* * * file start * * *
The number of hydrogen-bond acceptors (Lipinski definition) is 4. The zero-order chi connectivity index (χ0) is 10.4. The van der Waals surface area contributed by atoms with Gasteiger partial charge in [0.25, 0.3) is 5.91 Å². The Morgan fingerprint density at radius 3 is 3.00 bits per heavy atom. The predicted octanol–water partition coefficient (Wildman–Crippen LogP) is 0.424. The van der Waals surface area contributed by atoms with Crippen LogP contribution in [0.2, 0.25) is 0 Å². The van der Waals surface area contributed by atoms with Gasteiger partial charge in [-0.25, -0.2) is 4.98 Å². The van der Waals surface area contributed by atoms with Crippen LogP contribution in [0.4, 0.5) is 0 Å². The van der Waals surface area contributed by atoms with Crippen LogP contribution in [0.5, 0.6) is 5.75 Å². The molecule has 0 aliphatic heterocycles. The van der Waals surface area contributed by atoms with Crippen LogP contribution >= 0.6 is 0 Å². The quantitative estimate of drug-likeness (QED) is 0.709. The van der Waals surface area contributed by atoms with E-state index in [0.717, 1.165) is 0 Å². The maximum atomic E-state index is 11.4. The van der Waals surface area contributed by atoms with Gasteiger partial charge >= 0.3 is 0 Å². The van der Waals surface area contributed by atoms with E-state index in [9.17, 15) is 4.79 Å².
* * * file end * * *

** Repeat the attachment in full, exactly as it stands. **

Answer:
The number of hydrogen-bond acceptors (Lipinski definition) is 4. The zero-order chi connectivity index (χ0) is 10.4. The van der Waals surface area contributed by atoms with Gasteiger partial charge in [0.25, 0.3) is 5.91 Å². The Morgan fingerprint density at radius 3 is 3.00 bits per heavy atom. The predicted octanol–water partition coefficient (Wildman–Crippen LogP) is 0.424. The van der Waals surface area contributed by atoms with Crippen LogP contribution in [0.2, 0.25) is 0 Å². The van der Waals surface area contributed by atoms with Gasteiger partial charge in [-0.25, -0.2) is 4.98 Å². The van der Waals surface area contributed by atoms with Crippen LogP contribution in [0.4, 0.5) is 0 Å². The van der Waals surface area contributed by atoms with Crippen LogP contribution in [0.5, 0.6) is 5.75 Å². The molecule has 0 aliphatic heterocycles. The van der Waals surface area contributed by atoms with Crippen LogP contribution >= 0.6 is 0 Å². The quantitative estimate of drug-likeness (QED) is 0.709. The van der Waals surface area contributed by atoms with E-state index in [0.717, 1.165) is 0 Å². The maximum atomic E-state index is 11.4. The van der Waals surface area contributed by atoms with Gasteiger partial charge >= 0.3 is 0 Å². The van der Waals surface area contributed by atoms with E-state index in [9.17, 15) is 4.79 Å².